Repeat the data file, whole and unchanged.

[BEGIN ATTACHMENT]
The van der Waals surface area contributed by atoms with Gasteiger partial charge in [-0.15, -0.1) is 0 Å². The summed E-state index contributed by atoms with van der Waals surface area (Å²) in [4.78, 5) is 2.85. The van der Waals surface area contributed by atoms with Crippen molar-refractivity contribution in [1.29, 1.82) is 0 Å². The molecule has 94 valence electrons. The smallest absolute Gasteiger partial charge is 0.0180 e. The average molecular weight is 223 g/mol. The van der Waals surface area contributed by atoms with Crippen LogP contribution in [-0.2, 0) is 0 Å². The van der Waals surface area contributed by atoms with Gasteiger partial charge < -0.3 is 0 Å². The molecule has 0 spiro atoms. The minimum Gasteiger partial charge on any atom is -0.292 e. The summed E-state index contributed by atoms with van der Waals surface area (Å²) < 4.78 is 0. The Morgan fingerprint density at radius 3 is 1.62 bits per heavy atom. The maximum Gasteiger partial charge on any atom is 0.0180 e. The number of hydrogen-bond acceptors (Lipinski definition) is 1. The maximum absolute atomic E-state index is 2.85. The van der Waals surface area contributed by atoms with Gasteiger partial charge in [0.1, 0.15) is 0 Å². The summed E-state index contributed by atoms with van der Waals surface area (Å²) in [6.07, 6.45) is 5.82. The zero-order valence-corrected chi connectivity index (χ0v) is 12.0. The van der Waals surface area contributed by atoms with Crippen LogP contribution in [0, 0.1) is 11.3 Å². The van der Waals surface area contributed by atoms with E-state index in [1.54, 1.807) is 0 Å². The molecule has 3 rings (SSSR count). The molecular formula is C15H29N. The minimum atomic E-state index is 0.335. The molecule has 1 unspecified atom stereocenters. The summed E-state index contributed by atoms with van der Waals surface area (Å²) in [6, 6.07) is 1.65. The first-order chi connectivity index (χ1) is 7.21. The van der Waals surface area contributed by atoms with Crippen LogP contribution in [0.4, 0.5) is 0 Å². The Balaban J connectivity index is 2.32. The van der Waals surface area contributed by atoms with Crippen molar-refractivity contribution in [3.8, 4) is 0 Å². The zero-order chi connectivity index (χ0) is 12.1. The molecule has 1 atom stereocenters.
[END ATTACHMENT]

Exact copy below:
The van der Waals surface area contributed by atoms with Gasteiger partial charge in [-0.15, -0.1) is 0 Å². The summed E-state index contributed by atoms with van der Waals surface area (Å²) in [4.78, 5) is 2.85. The van der Waals surface area contributed by atoms with Crippen molar-refractivity contribution in [1.29, 1.82) is 0 Å². The molecule has 94 valence electrons. The smallest absolute Gasteiger partial charge is 0.0180 e. The average molecular weight is 223 g/mol. The van der Waals surface area contributed by atoms with Crippen LogP contribution in [-0.2, 0) is 0 Å². The van der Waals surface area contributed by atoms with Gasteiger partial charge < -0.3 is 0 Å². The molecule has 0 spiro atoms. The minimum Gasteiger partial charge on any atom is -0.292 e. The summed E-state index contributed by atoms with van der Waals surface area (Å²) < 4.78 is 0. The Morgan fingerprint density at radius 3 is 1.62 bits per heavy atom. The maximum Gasteiger partial charge on any atom is 0.0180 e. The number of hydrogen-bond acceptors (Lipinski definition) is 1. The maximum absolute atomic E-state index is 2.85. The van der Waals surface area contributed by atoms with Gasteiger partial charge in [0.1, 0.15) is 0 Å². The summed E-state index contributed by atoms with van der Waals surface area (Å²) in [6.07, 6.45) is 5.82. The zero-order valence-corrected chi connectivity index (χ0v) is 12.0. The van der Waals surface area contributed by atoms with Crippen LogP contribution in [0, 0.1) is 11.3 Å². The van der Waals surface area contributed by atoms with E-state index in [1.54, 1.807) is 0 Å². The molecule has 3 rings (SSSR count). The molecular formula is C15H29N. The minimum atomic E-state index is 0.335. The molecule has 1 unspecified atom stereocenters. The summed E-state index contributed by atoms with van der Waals surface area (Å²) in [6, 6.07) is 1.65. The first-order chi connectivity index (χ1) is 7.21. The van der Waals surface area contributed by atoms with Crippen LogP contribution in [0.4, 0.5) is 0 Å². The Balaban J connectivity index is 2.32. The van der Waals surface area contributed by atoms with Crippen molar-refractivity contribution in [3.8, 4) is 0 Å². The zero-order chi connectivity index (χ0) is 12.1. The molecule has 1 atom stereocenters.